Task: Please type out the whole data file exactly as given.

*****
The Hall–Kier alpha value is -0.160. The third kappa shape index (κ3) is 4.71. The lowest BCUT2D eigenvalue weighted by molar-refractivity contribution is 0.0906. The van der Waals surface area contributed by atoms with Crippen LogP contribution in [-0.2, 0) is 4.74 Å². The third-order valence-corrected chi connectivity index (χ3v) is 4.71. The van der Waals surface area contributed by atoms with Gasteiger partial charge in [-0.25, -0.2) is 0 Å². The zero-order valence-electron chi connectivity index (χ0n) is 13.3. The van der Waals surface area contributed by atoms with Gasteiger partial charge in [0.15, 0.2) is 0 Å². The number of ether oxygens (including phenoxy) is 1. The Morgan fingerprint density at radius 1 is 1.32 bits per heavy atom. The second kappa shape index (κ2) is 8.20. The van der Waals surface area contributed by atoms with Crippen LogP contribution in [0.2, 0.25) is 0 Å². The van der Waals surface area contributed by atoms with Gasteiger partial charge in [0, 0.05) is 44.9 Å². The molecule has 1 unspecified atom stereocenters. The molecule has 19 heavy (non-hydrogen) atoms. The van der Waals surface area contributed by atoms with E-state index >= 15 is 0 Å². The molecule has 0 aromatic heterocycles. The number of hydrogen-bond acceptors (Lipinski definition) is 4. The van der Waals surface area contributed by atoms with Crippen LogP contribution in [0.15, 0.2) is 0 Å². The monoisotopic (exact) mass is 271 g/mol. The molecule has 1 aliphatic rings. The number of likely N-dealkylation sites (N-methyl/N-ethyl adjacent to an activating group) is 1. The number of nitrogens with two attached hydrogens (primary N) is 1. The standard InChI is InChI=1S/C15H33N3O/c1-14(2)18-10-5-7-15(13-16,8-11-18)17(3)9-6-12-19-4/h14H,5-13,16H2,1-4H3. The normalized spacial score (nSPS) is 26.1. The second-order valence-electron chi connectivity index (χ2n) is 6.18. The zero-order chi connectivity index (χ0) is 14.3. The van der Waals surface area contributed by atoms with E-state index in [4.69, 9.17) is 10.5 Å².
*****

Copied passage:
The Hall–Kier alpha value is -0.160. The third kappa shape index (κ3) is 4.71. The lowest BCUT2D eigenvalue weighted by molar-refractivity contribution is 0.0906. The van der Waals surface area contributed by atoms with Crippen LogP contribution in [-0.2, 0) is 4.74 Å². The third-order valence-corrected chi connectivity index (χ3v) is 4.71. The van der Waals surface area contributed by atoms with Gasteiger partial charge in [-0.25, -0.2) is 0 Å². The zero-order valence-electron chi connectivity index (χ0n) is 13.3. The van der Waals surface area contributed by atoms with Gasteiger partial charge in [0.15, 0.2) is 0 Å². The number of ether oxygens (including phenoxy) is 1. The Morgan fingerprint density at radius 1 is 1.32 bits per heavy atom. The second kappa shape index (κ2) is 8.20. The van der Waals surface area contributed by atoms with Crippen LogP contribution in [0.2, 0.25) is 0 Å². The van der Waals surface area contributed by atoms with Gasteiger partial charge in [0, 0.05) is 44.9 Å². The molecule has 1 unspecified atom stereocenters. The molecule has 19 heavy (non-hydrogen) atoms. The van der Waals surface area contributed by atoms with E-state index >= 15 is 0 Å². The molecule has 0 aromatic heterocycles. The number of hydrogen-bond acceptors (Lipinski definition) is 4. The van der Waals surface area contributed by atoms with Crippen LogP contribution in [0.15, 0.2) is 0 Å². The monoisotopic (exact) mass is 271 g/mol. The molecule has 1 aliphatic rings. The number of likely N-dealkylation sites (N-methyl/N-ethyl adjacent to an activating group) is 1. The number of nitrogens with two attached hydrogens (primary N) is 1. The standard InChI is InChI=1S/C15H33N3O/c1-14(2)18-10-5-7-15(13-16,8-11-18)17(3)9-6-12-19-4/h14H,5-13,16H2,1-4H3. The normalized spacial score (nSPS) is 26.1. The second-order valence-electron chi connectivity index (χ2n) is 6.18. The zero-order chi connectivity index (χ0) is 14.3. The van der Waals surface area contributed by atoms with E-state index in [4.69, 9.17) is 10.5 Å².